Those that do not understand the Gospel or the way of the Spirit will often use Matthew [10:22] to scare people into submission or obedience, to give the impression that Christians are on their own to endure. As Christians that understand the Gospel, we do not see it as such. John Calvin says it best, “This single promise ought sufficiently to support the minds of the godly, though the whole world should rise against them: for they are assured that the result will be prosperous and happy. If those who fight under earthly commanders, and are uncertain as to the issue of the battle, are carried forward even to death by steadiness of purpose, shall those who are certain of victory hesitate to abide by the cause of Christ to the very last?”
We’re not running and fighting for victory but [from] victory. We have been saved and will be saved. Or to put it another way, “Beloved, NOW we ARE children of God” Right now at this very moment YOU are a child of God. You belong to Him if you have the Spirit. So what’s the problem? You are not what you ought to be, not until He returns! What John is basically saying in V.3 is this: “Since you know this, since you have this hope that you are His and that one day you’ll be like Him, then work out your own salvation. Purify yourself.” What’s the standard? What is the example? What is our anchor? Answer: “just as He is pure,” so look to Him, the Author and Finisher of your faith (1 John 3:1-3).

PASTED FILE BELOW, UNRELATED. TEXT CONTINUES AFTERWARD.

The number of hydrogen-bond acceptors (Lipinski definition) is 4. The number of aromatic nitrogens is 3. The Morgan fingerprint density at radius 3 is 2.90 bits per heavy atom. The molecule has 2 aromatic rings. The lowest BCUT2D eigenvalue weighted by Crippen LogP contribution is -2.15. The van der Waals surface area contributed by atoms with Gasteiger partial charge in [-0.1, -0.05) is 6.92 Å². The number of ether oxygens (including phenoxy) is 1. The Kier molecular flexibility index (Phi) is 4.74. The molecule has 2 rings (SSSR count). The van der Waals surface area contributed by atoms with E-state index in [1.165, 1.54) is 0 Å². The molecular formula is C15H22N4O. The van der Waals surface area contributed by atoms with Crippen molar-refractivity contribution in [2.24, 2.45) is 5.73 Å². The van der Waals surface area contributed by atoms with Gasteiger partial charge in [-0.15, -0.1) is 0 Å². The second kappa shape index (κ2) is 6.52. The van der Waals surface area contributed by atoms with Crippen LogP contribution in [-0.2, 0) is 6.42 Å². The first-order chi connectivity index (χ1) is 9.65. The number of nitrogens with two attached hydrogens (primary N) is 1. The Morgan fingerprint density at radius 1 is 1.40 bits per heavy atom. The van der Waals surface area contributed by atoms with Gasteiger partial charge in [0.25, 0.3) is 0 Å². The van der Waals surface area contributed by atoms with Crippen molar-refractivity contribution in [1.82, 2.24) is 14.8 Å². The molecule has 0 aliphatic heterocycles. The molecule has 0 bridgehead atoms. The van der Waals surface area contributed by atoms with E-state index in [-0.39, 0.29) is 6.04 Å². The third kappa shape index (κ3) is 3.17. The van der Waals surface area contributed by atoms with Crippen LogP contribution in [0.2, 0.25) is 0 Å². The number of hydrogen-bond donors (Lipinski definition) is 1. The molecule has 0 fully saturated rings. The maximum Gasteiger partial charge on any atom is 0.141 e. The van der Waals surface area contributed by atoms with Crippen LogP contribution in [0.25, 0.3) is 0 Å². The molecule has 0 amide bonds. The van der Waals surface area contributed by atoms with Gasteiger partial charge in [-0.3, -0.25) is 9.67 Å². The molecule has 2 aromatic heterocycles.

There are trials and obstacles to overcome for God’s people. That’s why Christ’s promise to be with us always, even unto the end of the world, is there to give us hope, strength and encouragement to endure (Matthew 28:20)! By “your endurance you will gain your lives” but He promised that “not a hair of your head will perish” (Luke 21:18-19 ESV)!
Yes, we are to endure. Yes, we are to work out our own salvation with fear and trembling. BUT GOD will carry us through. Let us not forget that. Let us not look to ourselves for endurance, but to His Spirit (Zech 4:6). For apart from Him we can do nothing. Had Peter prayed, “O Lord, grant me the grace to not deny you” instead of looking to his own strength, the outcome might have been different. Christ promises that not a hair will be lost, and exhorts us to endure (V.18-19), but then down in V.36, “Watch therefore, and pray always that you may be counted worthy to escape all these things that will come to pass” or as the ESV puts it, “praying that you may have strength to escape…” (Luke 21:18-19,36).
Pray and endure, for God [is with us]. Press on. He is not against us but [for us]. Our God is like an earthly father teaching his child to walk, standing afar cheering, “Come on. You can do it. I know you can!”